Cooking in advance

Happy New Year!

Today is the the day that everyone returns to school and work, the day the holidays are truly over. The Christmas tree has been taken away and I still think the living room looks strange without it.

Although I don’t have any specific new year’s resolutions I do like to keep my weeks running smoothly and one of the best ways I’ve found to cut down on weeknight dinner chaos is cooking in advance. I get “hangry” if I’m not careful – I’m not one of those (probably fictitious) beings who can swan home after work, roll into the kitchen and start dinner from scratch with a beatific smile and gracious bearing, announcing dinner at 8 pm.

Instead, once I’ve quickly scanned a dinner recipe to see if it fits our food sensitivities, likes and dislikes, I mentally file recipes into a few categories:

  • cook completely in advance and freeze in portions – chilis, soups* and stews
  • cook on the weekend and live off the leftovers – roasted whole chicken, roasted vegetables, roasted anything, really
  • make part of the recipe/dinner component and freeze – curry pastes, freezing a piece of meat in its marinade, meatballs, pasta sauces like bolognese

For example, yesterday I made a green curry paste from Nigel Slater’s Appetite (p. 271) and popped it into a freezer bag. There will still be more to do on whichever weeknight we decide to have it – cooking the curry paste with coconut milk and chicken broth, frying small chunks of chicken breast and cooking rice, but at least the task of prepping the curry paste was done, on a Sunday morning, when the cilantro and lemon grass were as fresh as possible (and so was I).

I also made some Thai-spiced meatballs (also from Appetite, p. 372) that were frozen on a cookie sheet and placed in a freezer bag – all that’s left to do some night is fry the defrosted meatballs, heat up chicken broth, drop in some greens and maybe cook rice noodles.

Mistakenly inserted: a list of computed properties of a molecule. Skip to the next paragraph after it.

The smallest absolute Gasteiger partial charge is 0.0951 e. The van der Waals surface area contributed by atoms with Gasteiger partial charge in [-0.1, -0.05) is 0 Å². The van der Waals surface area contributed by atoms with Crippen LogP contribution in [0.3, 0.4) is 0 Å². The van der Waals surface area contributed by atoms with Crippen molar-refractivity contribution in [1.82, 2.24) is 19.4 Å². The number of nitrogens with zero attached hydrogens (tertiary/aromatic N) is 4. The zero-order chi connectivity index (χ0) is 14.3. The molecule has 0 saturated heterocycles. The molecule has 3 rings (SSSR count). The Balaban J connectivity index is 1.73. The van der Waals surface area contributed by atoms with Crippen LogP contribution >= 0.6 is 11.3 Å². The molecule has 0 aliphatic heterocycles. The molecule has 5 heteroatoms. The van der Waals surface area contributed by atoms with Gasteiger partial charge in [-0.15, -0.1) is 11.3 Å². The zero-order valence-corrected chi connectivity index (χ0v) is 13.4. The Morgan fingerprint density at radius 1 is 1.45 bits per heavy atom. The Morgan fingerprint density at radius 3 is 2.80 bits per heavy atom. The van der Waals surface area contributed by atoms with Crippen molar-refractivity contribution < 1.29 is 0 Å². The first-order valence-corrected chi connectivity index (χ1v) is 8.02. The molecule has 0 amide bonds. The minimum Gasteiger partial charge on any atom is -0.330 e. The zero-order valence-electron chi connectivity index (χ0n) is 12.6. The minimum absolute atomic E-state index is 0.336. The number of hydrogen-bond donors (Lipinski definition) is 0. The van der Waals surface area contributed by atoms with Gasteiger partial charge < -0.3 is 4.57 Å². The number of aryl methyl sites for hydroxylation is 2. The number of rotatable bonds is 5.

I do a lot of roasting on Sundays – it’s the day we’re most likely to be home anyway so it only makes sense that our TV marathons are punctuated by the oven timer going off. I started roasting large quantities of vegetables after reading An Everlasting Meal by Tamar Adler, although I got a little too inspired on a couple of Sundays and overextended myself, causing Jeff to dub the book “An Everlasting Day in the Kitchen”.

Broccoli, rinsed and ready

Roasted Broccoli

Even though it sometimes does feel like I spend the better part of my weekend days either shopping for or cooking food, the trade-off of easier weeknights makes it so worthwhile.

 

 

*don’t freeze soups with dairy in them – if the soup calls for adding milk or cream at the end, only do that after you’ve re-heated the soup and are about to serve it.

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